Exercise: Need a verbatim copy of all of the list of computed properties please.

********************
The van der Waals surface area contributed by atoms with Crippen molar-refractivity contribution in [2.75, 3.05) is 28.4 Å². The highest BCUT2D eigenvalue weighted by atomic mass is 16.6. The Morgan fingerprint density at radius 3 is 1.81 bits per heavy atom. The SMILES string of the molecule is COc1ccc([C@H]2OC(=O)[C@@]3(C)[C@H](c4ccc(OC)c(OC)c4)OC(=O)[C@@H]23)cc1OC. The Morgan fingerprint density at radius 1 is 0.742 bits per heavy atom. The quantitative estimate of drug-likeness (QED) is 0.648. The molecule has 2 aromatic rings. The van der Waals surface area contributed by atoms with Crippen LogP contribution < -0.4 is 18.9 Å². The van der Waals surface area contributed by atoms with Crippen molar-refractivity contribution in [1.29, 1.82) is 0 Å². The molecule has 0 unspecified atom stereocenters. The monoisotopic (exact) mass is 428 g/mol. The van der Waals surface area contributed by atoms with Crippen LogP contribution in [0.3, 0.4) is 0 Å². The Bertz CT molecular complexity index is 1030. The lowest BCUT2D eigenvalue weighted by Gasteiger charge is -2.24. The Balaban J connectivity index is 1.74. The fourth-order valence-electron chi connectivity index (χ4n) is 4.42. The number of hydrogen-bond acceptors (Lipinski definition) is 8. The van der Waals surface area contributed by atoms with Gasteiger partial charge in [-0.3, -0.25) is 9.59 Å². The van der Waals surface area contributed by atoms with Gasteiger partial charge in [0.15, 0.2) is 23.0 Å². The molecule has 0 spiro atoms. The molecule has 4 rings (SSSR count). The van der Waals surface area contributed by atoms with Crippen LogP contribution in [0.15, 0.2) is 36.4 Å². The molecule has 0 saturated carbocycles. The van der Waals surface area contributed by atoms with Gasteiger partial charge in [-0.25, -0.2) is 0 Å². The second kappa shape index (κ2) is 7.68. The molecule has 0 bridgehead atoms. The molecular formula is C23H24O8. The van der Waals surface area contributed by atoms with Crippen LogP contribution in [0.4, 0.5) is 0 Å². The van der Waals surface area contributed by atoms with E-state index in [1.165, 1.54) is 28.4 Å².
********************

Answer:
The van der Waals surface area contributed by atoms with Crippen molar-refractivity contribution in [2.75, 3.05) is 28.4 Å². The highest BCUT2D eigenvalue weighted by atomic mass is 16.6. The Morgan fingerprint density at radius 3 is 1.81 bits per heavy atom. The SMILES string of the molecule is COc1ccc([C@H]2OC(=O)[C@@]3(C)[C@H](c4ccc(OC)c(OC)c4)OC(=O)[C@@H]23)cc1OC. The Morgan fingerprint density at radius 1 is 0.742 bits per heavy atom. The quantitative estimate of drug-likeness (QED) is 0.648. The molecule has 2 aromatic rings. The van der Waals surface area contributed by atoms with Crippen LogP contribution < -0.4 is 18.9 Å². The van der Waals surface area contributed by atoms with Crippen molar-refractivity contribution in [1.29, 1.82) is 0 Å². The molecule has 0 unspecified atom stereocenters. The monoisotopic (exact) mass is 428 g/mol. The van der Waals surface area contributed by atoms with Crippen LogP contribution in [0.3, 0.4) is 0 Å². The Bertz CT molecular complexity index is 1030. The lowest BCUT2D eigenvalue weighted by Gasteiger charge is -2.24. The Balaban J connectivity index is 1.74. The fourth-order valence-electron chi connectivity index (χ4n) is 4.42. The number of hydrogen-bond acceptors (Lipinski definition) is 8. The van der Waals surface area contributed by atoms with Gasteiger partial charge in [-0.3, -0.25) is 9.59 Å². The van der Waals surface area contributed by atoms with Gasteiger partial charge in [0.15, 0.2) is 23.0 Å². The molecule has 0 spiro atoms. The molecule has 4 rings (SSSR count). The van der Waals surface area contributed by atoms with Crippen LogP contribution in [0.15, 0.2) is 36.4 Å². The molecule has 0 saturated carbocycles. The van der Waals surface area contributed by atoms with Gasteiger partial charge in [-0.25, -0.2) is 0 Å². The second kappa shape index (κ2) is 7.68. The molecule has 0 bridgehead atoms. The molecular formula is C23H24O8. The van der Waals surface area contributed by atoms with Crippen LogP contribution in [0.4, 0.5) is 0 Å². The van der Waals surface area contributed by atoms with E-state index in [1.165, 1.54) is 28.4 Å².